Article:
Canadian vehicle rental service hit by ransomware

One of Canada’s biggest car and truck rental agencies is trying to recover after being hit by a ransomware attack.

A spokesperson for U.S. based vehicle rental giant Enterprise Holdings acknowledged Saturday that its Canadian division, Discount Car and Truck Rentals, was hit by a cyberattack. Enterprise’s Canadian division bought Discount last fall. This is the latest Canadian firm to be victimized by ransomware on the heels of a B.C. real estate company suffering from a similar attack in late January.

Among Enterprise Holding’s brands are Enterprise Rent-A-Car, National Car Rental and Alamo Rent a Car.

As of Sunday morning, Discount’s website was still offline due to “technical issues.”

IT World Canada asked the car dealership for comment when the Darkside ransomware group posted a notice on its site several days ago that it had copied 120GB of corporate, banking and franchise data of Discount’s.

“Discount Car and Truck Rentals was subject to a ransomware attack that impacted the Discount headquarters office,” according to a statement sent to the publication. “A fully-dedicated team isolated and contained the attack quickly. The team is working to investigate and restore service as quickly and safely as possible.”

Asked by email if any customer or employee personal information was copied and how the attack started, a spokesperson would only say the investigation is still underway.

The online statement from the Darkside group says, “We downloaded a lot of interesting data from your network. If you need proofs we are ready to provide you with it. The data is preloaded and will automatically be published if you do not pay.”

As proof of the data, there is a screenshot of alleged folders from Discount’s file structure.

According to cybersecurity firm Acronis, Darkside emerged around August, 2020 to use encryption and data theft as pressure tactics to get money from corporate victims. Among its Canadian victims is Brookside Residential.

Several months after starting operations, Darkside announced an affiliate program (dubbed ransomware-as-a-service by infosec pros), allowing paying or authorized cybercriminals to use its code for attacks in exchange for a share of ransom payments.

“We are a new product on the market, but that does not mean that we have no experience and we came from nowhere,” the group said at the time. “We received millions of dollars in profit by partnering with other well-known cryptolockers. We created Darkside because we didn’t find the perfect product for us. Now we have it.

“Based on our principles, we will not attack the following targets: Medicine, education, non-profit organizations, government. We only attack targets that can pay the requested amount, we do not want to kill your business. Before any attack, we analyze your accountancy and determine how much you can pay based on your net income. You can ask all your questions in the chat before paying and our support team will answer them.”

Cybersecurity firm Bitdefender released a decryption key in January, hoping it would foil the ransomware. However, Darkside published a statement saying it has “fixed” this and victims can’t rely on that solution.

Follow up on ReMax Kelowna

Meanwhile, the Conti ransomware group, which says it hit ReMax Kelowna last month, has released over 10,000 documents it says were copied in the attack. The documents include at least one T4 slip of an employee or former employee.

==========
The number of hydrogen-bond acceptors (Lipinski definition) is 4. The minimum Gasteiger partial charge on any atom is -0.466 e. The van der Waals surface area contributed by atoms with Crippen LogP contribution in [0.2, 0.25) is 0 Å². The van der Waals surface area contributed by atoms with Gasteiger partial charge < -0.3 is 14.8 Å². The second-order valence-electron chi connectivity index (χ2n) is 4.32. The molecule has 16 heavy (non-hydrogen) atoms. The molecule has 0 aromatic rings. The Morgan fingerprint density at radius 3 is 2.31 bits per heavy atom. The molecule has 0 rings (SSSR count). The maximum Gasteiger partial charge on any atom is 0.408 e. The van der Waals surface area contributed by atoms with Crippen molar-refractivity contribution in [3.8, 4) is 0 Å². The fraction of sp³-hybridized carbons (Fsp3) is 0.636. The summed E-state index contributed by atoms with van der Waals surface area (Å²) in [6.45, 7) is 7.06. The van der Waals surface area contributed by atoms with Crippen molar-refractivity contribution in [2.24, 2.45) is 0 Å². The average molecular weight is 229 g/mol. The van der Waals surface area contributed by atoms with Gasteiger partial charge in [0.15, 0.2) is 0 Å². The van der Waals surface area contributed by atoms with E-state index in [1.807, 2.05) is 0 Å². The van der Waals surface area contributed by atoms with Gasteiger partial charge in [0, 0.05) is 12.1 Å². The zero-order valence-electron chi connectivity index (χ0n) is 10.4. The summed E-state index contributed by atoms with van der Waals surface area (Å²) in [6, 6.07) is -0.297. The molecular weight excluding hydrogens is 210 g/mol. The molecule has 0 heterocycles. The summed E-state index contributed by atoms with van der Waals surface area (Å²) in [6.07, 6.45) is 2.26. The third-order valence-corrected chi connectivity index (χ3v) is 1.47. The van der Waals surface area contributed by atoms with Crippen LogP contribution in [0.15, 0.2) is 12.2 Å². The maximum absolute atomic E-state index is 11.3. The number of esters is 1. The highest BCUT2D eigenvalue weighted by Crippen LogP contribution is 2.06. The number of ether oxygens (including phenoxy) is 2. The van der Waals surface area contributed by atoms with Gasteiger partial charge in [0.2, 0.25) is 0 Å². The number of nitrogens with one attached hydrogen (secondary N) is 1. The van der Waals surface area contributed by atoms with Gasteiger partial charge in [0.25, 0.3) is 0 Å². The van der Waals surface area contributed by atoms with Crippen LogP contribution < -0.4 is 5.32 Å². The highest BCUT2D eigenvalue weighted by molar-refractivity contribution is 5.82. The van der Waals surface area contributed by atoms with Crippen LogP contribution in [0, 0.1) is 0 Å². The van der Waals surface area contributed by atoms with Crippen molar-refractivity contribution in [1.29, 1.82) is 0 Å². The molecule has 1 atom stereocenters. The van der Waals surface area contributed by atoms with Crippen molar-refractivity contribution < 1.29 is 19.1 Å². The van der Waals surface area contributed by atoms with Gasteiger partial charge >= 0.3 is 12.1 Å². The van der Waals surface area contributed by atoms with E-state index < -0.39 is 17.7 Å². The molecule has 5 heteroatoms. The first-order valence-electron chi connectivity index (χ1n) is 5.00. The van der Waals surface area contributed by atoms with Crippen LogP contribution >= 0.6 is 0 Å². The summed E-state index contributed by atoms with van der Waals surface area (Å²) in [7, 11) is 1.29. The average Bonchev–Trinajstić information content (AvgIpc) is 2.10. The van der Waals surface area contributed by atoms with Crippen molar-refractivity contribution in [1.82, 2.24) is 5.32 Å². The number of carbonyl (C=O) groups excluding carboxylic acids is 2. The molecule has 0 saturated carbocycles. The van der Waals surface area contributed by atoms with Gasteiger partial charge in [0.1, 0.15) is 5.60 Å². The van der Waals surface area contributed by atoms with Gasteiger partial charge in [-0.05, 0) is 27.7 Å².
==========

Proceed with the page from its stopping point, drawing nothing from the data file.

The attackers’ move upset ReMax Kelowna owner Jerry Redman, who in a Friday interview said he hadn’t received any threat notes or communications from the attacker before the full load of stolen data was released.

When Redman spoke to IT World Canada on Feb. 5, he said attackers copied documents but couldn’t deploy ransomware. At the time, he said the documents copied were largely PDFs on a server that had corporate information. He emphasized that a server with customer information was not affected.

“I know there were ten thousand documents posted online,” Redman said Friday. “But that’s less than one per cent of the data on my server. So they never got my server.”

“We will be notifying anybody of anything that is gone. None of our client information is on that [compromised] server. If there’s a T4 slip on that server it would have been one of my staff who work for us, or for the company before I owned it.”

All staff have been told there is a possibility personal data has been copied, he said.

Asked how much personal data about individuals was dumped by the threat group, Redman said it will take a bit of time to confirm.

“We’re still analyzing the data now … Anybody we need to help will be looked after,” he explained.

Cybersecurity experts emphasize the importance of lowering the odds of being hit by ransomware through cybersecurity basics. That includes knowing where sensitive data is and protecting it through access control and encryption; updating and patching software systems, including websites, particularly antivirus and antimalware software; and training employees to look for and not click on suspicious email attachments and links.

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Howard Solomon
Howard Solomon
Currently a freelance writer, I'm the former editor of and Computing Canada. An IT journalist since 1997, I've written for several of ITWC's sister publications including and Computer Dealer News. Before that I was a staff reporter at the Calgary Herald and the Brampton (Ont.) Daily Times. I can be reached at hsolomon [@]

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